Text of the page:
What is a Sole Proprietor?
A sole proprietorship is generally limited to the individual funds of the sole proprietor, along with any loans from outsiders willing to provide extra capital. There is no division between the owner ad the business. This means that the owner is responsible, in civil and criminal law, for actions conducted in the course of the business.
Typical characteristics of a Sole Proprietor
- One owner.
- Many small businesses operate as sole proprietorships.
- Businesses that require the minimum amount of capital often operate this way.
Is the registration of a Sole Proprietorship required by law?
No. It is not necessary to register as a sole proprietor. This is because there is no division between the owner and the business. The owner will generally be responsible, in civil and criminal law, for actions conductions in the course of the business.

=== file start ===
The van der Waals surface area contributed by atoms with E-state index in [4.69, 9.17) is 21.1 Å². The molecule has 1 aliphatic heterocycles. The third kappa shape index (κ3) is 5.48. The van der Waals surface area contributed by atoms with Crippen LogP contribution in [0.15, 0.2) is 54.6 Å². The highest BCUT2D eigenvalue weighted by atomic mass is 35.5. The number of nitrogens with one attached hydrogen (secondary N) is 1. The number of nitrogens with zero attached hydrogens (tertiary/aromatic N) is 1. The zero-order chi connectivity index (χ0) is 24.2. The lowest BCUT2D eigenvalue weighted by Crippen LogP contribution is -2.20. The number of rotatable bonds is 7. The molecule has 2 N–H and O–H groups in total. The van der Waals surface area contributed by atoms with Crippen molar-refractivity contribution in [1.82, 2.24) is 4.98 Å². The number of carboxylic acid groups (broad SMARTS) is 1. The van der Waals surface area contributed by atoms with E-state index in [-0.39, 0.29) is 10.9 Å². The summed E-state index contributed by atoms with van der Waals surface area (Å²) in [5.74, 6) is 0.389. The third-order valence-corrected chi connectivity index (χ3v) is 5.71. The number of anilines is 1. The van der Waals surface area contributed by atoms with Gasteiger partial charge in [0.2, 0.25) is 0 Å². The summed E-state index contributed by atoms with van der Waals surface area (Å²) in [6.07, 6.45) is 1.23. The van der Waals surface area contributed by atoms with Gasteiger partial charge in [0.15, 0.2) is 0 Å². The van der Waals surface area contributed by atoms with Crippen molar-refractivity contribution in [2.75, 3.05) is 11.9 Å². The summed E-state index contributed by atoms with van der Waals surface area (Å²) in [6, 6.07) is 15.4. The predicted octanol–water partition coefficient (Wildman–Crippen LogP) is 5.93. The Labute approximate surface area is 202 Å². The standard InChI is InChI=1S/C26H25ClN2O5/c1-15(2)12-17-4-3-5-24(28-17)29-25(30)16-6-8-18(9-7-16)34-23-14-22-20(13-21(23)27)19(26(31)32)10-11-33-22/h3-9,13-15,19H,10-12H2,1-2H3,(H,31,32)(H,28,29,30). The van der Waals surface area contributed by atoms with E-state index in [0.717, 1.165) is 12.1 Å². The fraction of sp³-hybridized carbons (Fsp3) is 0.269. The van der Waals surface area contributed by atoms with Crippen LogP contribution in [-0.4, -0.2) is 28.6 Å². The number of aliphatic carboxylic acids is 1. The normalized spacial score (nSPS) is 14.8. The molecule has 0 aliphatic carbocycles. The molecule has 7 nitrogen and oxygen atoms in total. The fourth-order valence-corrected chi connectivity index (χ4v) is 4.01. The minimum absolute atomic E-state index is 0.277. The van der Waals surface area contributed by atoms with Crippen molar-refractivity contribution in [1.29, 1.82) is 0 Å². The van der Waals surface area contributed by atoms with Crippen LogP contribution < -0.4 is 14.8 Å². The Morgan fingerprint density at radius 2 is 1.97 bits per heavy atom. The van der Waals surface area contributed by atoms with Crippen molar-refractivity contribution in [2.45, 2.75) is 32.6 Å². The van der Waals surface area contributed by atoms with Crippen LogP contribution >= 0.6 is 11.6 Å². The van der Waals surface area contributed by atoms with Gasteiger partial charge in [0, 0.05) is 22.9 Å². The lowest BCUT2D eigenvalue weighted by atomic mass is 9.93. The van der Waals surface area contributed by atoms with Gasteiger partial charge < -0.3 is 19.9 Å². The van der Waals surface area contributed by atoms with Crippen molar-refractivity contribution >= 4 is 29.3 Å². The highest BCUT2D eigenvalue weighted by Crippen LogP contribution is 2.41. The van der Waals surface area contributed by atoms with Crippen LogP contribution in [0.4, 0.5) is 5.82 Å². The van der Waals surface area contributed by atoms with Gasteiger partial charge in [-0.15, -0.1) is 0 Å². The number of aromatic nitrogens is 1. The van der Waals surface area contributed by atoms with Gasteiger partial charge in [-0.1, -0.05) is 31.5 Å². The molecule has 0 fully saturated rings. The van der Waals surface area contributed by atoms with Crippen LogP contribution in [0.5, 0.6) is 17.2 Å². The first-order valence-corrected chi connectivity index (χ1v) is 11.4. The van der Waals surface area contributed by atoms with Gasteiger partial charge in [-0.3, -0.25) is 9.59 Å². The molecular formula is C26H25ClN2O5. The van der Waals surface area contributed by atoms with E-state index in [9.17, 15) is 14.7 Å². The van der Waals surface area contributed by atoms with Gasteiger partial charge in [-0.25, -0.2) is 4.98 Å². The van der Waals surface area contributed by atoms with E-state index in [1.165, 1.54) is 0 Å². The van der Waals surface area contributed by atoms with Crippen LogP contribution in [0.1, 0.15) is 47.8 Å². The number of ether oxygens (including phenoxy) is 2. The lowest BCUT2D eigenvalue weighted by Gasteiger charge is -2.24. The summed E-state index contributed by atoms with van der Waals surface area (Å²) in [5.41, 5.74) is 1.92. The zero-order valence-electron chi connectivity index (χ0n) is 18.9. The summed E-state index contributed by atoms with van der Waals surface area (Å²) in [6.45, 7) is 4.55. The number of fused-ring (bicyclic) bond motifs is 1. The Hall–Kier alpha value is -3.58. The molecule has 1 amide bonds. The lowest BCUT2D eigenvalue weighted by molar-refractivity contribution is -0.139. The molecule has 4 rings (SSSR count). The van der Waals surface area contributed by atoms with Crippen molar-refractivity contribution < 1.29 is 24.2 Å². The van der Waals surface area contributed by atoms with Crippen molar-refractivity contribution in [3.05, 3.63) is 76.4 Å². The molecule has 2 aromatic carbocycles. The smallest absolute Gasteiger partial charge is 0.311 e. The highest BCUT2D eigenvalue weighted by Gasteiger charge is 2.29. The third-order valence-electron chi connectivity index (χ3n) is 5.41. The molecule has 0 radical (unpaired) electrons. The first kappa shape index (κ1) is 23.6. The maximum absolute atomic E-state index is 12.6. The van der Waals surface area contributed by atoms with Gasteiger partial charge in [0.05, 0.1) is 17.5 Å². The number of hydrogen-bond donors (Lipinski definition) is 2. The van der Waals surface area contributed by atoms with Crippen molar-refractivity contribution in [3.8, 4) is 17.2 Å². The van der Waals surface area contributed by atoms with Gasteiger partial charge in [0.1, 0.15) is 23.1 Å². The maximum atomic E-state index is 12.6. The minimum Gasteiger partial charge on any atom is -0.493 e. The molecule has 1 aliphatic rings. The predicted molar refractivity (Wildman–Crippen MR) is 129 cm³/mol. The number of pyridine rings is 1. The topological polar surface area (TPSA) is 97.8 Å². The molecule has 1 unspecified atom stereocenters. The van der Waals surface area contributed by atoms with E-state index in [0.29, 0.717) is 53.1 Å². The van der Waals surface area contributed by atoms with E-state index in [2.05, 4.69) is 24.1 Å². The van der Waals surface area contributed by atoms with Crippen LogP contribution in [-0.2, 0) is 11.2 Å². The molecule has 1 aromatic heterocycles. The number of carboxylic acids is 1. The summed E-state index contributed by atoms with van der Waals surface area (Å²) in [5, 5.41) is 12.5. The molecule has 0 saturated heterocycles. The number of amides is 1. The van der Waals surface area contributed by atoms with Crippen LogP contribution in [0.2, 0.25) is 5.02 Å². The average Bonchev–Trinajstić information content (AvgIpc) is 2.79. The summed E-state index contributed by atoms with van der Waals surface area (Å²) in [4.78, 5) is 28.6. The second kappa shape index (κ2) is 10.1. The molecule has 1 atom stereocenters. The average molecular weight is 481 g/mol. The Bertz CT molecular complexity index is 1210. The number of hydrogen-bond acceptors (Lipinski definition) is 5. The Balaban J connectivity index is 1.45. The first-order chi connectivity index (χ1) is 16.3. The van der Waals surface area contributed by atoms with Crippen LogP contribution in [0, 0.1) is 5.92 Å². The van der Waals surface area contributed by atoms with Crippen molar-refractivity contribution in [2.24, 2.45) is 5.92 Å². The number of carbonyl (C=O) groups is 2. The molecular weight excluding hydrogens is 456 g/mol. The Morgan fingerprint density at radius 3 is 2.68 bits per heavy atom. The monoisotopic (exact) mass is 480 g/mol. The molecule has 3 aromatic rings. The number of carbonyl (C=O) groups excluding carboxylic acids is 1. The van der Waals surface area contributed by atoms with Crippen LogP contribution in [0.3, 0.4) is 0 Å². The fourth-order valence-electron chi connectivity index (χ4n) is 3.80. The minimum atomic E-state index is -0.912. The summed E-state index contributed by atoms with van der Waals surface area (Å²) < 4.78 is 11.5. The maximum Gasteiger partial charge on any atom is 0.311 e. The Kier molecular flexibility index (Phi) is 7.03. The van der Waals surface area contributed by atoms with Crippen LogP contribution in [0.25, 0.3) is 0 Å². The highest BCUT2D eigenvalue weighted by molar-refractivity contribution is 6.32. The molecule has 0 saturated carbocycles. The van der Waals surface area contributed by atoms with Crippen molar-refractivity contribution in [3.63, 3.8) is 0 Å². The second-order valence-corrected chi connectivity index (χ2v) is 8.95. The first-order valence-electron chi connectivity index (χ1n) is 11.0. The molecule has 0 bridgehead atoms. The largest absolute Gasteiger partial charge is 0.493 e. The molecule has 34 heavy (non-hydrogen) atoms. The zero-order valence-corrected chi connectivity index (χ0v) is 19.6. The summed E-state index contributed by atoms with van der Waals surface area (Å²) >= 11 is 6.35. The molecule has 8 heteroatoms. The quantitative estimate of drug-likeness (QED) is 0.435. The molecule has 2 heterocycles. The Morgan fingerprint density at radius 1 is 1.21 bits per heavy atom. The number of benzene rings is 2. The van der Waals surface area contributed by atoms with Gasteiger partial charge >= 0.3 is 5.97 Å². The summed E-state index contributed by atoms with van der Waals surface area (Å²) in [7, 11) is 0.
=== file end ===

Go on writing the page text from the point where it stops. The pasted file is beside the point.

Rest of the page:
Pros and cons of operating as a Sole Proprietor
- Simple to form
- No formalities required
- The sole Proprietor’s personal assets which are unrelated to the business are subject to claims of business creditors.
- A sole proprietorship gives the least protection because the personal liability of the sole proprietor.
- The proprietor carries the full risk of failure and this can result in sequestration (a process where the assets of the debtor are taken by a trustee to be distributed between creditors) of his or her personal estate.
- Perpetual existence is not possible. If the owner dies the proprietorship comes to an end.